Our Buildings and a little of our History
Before Lewis Hall was built, the Department of Physics and Astronomy occupied Barnard Observatory, which was conceived for that purpose in 1856 by former Chair of Physics and Astronomy Frederick Augustus Porter Barnard. One of only three remaining antebellum buildings on campus, Barnard Observatory is now the home of the Center for the Study of Southern Culture.
The current home of the Department of Physics and Astronomy is Lewis Hall, completed in 1939. The building is named for Dr. Arthur Beverly Lewis, whose career at The University of Mississippi began as a physics undergraduate student in 1919 and continued as a physics professor from 1936 to 1969. Dr. Lewis was Chair of the Department from 1953 to 1957 and Dean of the College of Liberal Arts from 1957 to 1969. He donated his collection of Physics Abstracts, a journal with articles spanning much of the development of high voltage physics, to the department in 1998. The 40 years-worth of bound journals can be viewed in room 228, along with a reprint given to us by Dr. Lewis of the National Bureau of Standards Research Paper “Standard Electrodynamic Wattmeter and AC-DC Transfer Instrument” by J. H. Park and A. B. Lewis. Dr. Lewis died in May 2000, at the age of 98. He will be missed by all who knew him.
As you enter Lewis Hall from the door at the left (east) side, the department office is the first door on the right (room 108). There, hanging above the bookcase of student theses and dissertations, is a portrait of Dr. William Lee Kennon, painted by his
son. In the portrait Kennon holds a copy his book Astronomy: A Text Book for Colleges that was published in 1947.; The edge of Kennon Observatory’s main copper dome is visible at the far left of this photo.
Dr. Kennon was instrumental in securing the funding for Lewis Hall and Kennon Observatory. Lewis Hall was one of the last constructions of the Works Progress Administration set up during the Great Depression. Today, Lewis Hall houses lecture rooms and laboratories for courses in physics and astronomy. Many faculty members in the department have offices here, while others have their offices on the south side of campus in the National Center for Physical Acoustics. In 1995, a research wing was added southward from the southwest corner of Lewis Hall.
A portrait of Dr. Lewis hangs above the stairwell, on the right after you enter through this door. Although the building was completed in 1939, it was not named ‘Arthur Beverly Lewis Hall’ until 1977, as was then directed by the Board of Trustees of the Institutions of Higher Learning. From 1939 to 1977 it was known simply as ‘the physics building’.
Kennon Observatory, conceived by Professor William Lee Kennon, was completed in 1939. Two copper-roofed domes were included to accommodate two different instruments a fifteen inch telescope, with co-aligned visual and photographic telescopes, was moved into the bigger dome, while the smaller dome housed a five inch telescope that had been acquired by F. A. P. Barnard in about 1856. The design in the railing in front of this entrance (behind the ramp seen in this photo, which has since been demolished to facilitate the bus terminal in the Kennon Loop) illustrates the Pythagorean Theorem; its use as a decoration for the department dates back to the design of the observatory. This motif was also used in the staircase railings of the addition to Lewis Hall. In 1997, the department began refurbishing the Little Dome and the octagonal room of Kennon Observatory.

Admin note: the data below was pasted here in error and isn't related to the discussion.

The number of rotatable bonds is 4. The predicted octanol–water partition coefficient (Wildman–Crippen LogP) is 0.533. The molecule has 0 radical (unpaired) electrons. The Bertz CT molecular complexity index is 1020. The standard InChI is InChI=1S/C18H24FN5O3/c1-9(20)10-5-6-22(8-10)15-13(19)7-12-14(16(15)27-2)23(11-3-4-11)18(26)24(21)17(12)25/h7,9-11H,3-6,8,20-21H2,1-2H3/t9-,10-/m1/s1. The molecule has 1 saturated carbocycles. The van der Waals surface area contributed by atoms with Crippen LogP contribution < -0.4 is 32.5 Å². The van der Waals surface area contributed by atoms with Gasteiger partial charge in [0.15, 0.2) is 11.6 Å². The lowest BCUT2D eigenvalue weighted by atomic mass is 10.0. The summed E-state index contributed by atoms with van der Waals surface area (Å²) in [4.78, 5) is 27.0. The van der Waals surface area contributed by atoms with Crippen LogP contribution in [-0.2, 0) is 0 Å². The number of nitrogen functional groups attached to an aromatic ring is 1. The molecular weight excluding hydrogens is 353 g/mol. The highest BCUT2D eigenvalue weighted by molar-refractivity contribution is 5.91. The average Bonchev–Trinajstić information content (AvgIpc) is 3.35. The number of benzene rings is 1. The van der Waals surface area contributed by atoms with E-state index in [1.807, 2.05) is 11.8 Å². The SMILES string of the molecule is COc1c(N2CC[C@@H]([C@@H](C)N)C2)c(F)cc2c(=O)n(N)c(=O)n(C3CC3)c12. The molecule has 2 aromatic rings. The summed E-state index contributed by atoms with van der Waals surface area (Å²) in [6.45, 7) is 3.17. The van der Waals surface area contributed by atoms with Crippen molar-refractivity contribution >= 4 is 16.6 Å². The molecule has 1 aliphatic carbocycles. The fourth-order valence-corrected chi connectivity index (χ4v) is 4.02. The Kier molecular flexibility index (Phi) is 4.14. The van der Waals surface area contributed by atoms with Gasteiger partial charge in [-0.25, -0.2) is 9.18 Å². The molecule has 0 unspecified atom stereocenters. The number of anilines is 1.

This, the main entrance of the observatory, faces due south, and the building is precisely aligned east to west. A small tube in the south wall is oriented such that direct rays of the sun shine through it to the floor only twice a year, at noon on the vernal and autumnal equinoxes. The slanted metal roof of the transit room (between the main and small domes) was designed to open for observations using a three inch meridian telescope.
The untimely death of Dr. Kennon in 1952, after 41 years of distinguished service to the department and the university, prompted the Board of Trustees to name this the ‘William Lee Kennon Observatory‘ Dr. Kennon was Chair of Physics and Astronomy for 40 years. He was popular with and respected by students and faculty alike. His influence is still felt throughout the department — his careful planning of the physics buildings, his successful efforts to attain funding for new demonstration and laboratory equipment, his commitment to the growth of the curriculum, his nurturing of the students — all these things are Dr. Kennon’s legacy.
Note: The images included on this page are copyrighted by the photographer, Maribeth Stolzenburg. Copyright © 2000
Please address any comments on this page to Dr. Maribeth Stolzenburg (662-915-5252; Room 124 Lewis Hall)